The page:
Got a Puppy Who Bites? Teach your Puppy Bite Inhibition
You’re playing with your puppy and then all of a sudden - ouch! - they’ve bitten your finger. While biting and mouthing are natural puppy behaviours to help them learn and explore the world around them, a puppy who bites can hurt more than expected.
Teaching your puppy bite inhibition is extremely useful to prevent those hard bites and avoid an adult dog who believes biting people is acceptable in the future.
Why Is It Important?
From 8 weeks old, your puppy will have already started to learn bite inhibition from their mother and siblings. If they bite too hard, their sibling will ‘yelp’, showing that it hurts and the mother will stop playing and turn away from them.
When they move to their forever home, carrying on the teaching of bite inhibition for a puppy who bites, it is extremely important. As your puppy grows, they will get larger and stronger and when they reach adulthood, they will have adult teeth which will do a lot more damage than their baby teeth.
Learning to use their mouth gently is extremely important from a young age for a puppy who bites. There are many tips and tricks you can do to help teach your puppy that you are not their next chew toy.
1. Use Appropriate Toys, Not Your Hands
First thing is first, when playing with your puppy, if you are using your hands or rough playing with them, pushing them over, this will show them that your hands are the toy.
Puppies need to chew so you should already have puppy toys in your home, if not, have a look at our Top Toys for Teething Puppies for excellent puppy chew toys. Your hands should be a caring and gentle thing your puppy sees, used for magical belly rubs, ear rubs and stroking.
2. Avoid Over-excitable Play
Puppies have a lot of playful energy and love to play, but when they are over excited, this is when hard bites happen.
To avoid getting them too excited during playtime, you can limit the amount of play to a maximum of 5 minutes and then let them calm down before you play with them again. This way you stop playing before your puppy gets too excited and bites you.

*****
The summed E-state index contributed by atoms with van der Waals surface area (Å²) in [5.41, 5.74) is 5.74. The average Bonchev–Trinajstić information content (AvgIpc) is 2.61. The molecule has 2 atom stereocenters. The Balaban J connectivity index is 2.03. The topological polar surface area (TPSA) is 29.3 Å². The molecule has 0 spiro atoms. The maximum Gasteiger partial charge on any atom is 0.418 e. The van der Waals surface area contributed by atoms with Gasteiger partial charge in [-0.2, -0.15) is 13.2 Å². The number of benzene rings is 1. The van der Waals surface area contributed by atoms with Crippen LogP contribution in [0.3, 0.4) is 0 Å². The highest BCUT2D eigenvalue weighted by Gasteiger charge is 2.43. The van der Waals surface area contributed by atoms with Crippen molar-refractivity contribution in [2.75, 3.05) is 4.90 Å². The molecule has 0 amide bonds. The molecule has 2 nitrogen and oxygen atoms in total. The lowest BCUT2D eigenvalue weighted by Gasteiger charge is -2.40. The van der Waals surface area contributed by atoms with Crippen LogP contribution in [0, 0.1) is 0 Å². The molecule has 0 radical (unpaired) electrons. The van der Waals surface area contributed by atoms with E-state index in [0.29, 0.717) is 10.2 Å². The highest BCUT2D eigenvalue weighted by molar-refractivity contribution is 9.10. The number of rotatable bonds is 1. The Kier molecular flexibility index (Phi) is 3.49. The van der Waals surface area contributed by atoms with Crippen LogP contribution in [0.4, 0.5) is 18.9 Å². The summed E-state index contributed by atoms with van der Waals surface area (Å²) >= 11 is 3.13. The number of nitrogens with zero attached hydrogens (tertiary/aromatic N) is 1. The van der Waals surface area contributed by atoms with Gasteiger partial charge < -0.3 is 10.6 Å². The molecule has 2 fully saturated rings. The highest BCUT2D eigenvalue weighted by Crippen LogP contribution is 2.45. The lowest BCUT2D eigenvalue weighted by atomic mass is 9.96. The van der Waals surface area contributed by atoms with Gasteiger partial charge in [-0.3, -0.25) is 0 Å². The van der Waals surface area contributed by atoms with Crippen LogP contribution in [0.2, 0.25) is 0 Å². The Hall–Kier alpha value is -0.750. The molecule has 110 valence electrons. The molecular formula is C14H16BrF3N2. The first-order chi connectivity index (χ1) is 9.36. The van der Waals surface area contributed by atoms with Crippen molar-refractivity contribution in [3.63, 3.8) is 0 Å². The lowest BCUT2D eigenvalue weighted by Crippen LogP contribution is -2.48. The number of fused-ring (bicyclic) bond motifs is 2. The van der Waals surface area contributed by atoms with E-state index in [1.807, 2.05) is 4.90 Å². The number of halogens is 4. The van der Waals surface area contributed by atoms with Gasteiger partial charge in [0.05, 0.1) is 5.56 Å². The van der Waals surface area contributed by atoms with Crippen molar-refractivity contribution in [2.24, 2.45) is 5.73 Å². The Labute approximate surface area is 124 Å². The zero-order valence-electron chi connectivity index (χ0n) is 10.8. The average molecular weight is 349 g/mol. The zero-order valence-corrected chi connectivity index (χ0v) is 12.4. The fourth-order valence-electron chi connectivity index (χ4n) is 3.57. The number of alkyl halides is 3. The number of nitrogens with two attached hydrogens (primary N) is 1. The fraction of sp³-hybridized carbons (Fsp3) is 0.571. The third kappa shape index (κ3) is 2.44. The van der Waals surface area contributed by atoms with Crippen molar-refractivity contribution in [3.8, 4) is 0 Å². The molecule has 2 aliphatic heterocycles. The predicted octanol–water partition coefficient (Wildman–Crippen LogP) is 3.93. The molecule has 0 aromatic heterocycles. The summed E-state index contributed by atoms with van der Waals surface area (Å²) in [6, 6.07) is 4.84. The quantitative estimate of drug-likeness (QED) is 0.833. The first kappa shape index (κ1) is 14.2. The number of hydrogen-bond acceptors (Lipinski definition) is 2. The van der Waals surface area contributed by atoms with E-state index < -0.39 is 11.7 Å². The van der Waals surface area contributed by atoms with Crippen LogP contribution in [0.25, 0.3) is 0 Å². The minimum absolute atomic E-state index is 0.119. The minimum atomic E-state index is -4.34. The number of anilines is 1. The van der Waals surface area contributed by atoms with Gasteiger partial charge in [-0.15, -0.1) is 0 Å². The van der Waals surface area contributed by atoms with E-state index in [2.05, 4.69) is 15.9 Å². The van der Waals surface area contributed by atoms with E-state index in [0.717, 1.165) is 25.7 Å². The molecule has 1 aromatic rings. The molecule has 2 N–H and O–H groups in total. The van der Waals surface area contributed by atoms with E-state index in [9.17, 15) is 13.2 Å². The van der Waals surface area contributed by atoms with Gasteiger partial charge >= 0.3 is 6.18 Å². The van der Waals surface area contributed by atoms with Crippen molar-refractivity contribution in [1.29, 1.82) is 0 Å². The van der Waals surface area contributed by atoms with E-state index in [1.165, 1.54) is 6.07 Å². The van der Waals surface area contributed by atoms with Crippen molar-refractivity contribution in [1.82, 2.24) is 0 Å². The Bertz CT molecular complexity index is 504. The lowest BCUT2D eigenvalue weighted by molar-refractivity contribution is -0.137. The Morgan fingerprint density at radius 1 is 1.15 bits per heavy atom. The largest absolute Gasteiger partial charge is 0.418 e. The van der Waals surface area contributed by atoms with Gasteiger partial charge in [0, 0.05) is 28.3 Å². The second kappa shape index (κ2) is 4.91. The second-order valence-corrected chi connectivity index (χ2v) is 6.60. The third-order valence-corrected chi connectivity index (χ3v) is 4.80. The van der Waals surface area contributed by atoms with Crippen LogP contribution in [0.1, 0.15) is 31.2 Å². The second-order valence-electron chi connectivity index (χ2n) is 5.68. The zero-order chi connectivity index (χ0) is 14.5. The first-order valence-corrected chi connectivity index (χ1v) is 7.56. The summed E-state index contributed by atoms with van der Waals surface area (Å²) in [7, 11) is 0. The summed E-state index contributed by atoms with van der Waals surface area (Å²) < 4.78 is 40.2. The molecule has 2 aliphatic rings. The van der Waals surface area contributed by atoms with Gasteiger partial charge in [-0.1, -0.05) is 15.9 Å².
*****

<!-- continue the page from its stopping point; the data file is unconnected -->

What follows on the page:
3. Stop Playing If Hard Bites Continue
If your puppy is continuously biting you when you're playing with them, the best thing to do is to stop playing with them, tuck your hands under your armpits and turn away from them for a moment. You want to teach your puppy that hard bites hurt you and that it’s not acceptable.
When the moment is over, start playing with your puppy again. You should continue this process if they bite you again. This will teach them that hard bites means that the playing stops.
If your puppy carries on, remove yourself from the room. Wait a minute and then return to your puppy and resume playtime.
4. The ‘Leave it’ Command
Another useful technique for a puppy who bites is teaching the ‘leave it’ command through reward based training. Hold some puppy treats in your hand and close your fist. Your puppy will likely try to get the treat, nudging and licking your hand. Give the command and when your puppy stops or moves back, reward them with the treat.
This technique will take a couple of training sessions to master but once your puppy responds to the command every time, it can be used in other areas, especially for a puppy who bites. Check out this page for our top training treats and products.
5. Make Sure All Family Members Know About the Process
One thing which makes the teaching of bite inhibition longer is that not all family members know about the process. All family members should follow the same routine so your puppy knows that if they bite any person, the playing stops.
If not, your puppy won’t learn and it will become very difficult and confusing if your puppy is allowed to bite one family member but not the other.
6. Remember That Bites Will Happen
Accidental bites will happen, it’s how puppies explore their environment especially in the first couple of months. The teaching of bite inhibition is to show your puppy that gentle bites (mouthing) are okay but hard bites are not.
You shouldn’t hold a grudge if your puppy bites you, especially if it was a one-off accident. Never shout because it won’t solve the problem because it will just make your puppy scared of you. Instead, deep breaths and remember that all parts of dog training is a process and hard bites will happen because it won’t change overnight.
When Does Puppy Biting Stop?
With consistency from all family members and through reward based training, a puppy who bites will become a problem of the past. Generally, puppy biting will naturally fade out when they are 8 to 10 months old, when all of their adult teeth have come through.
However, it’s worth remembering that puppies do bite in the early stages because of teething but those hard bites should be directed for their toys only.
If you still are having problems with your puppy biting hard on your hands or people, it might be worth seeking professional help or joining in on puppy training classes.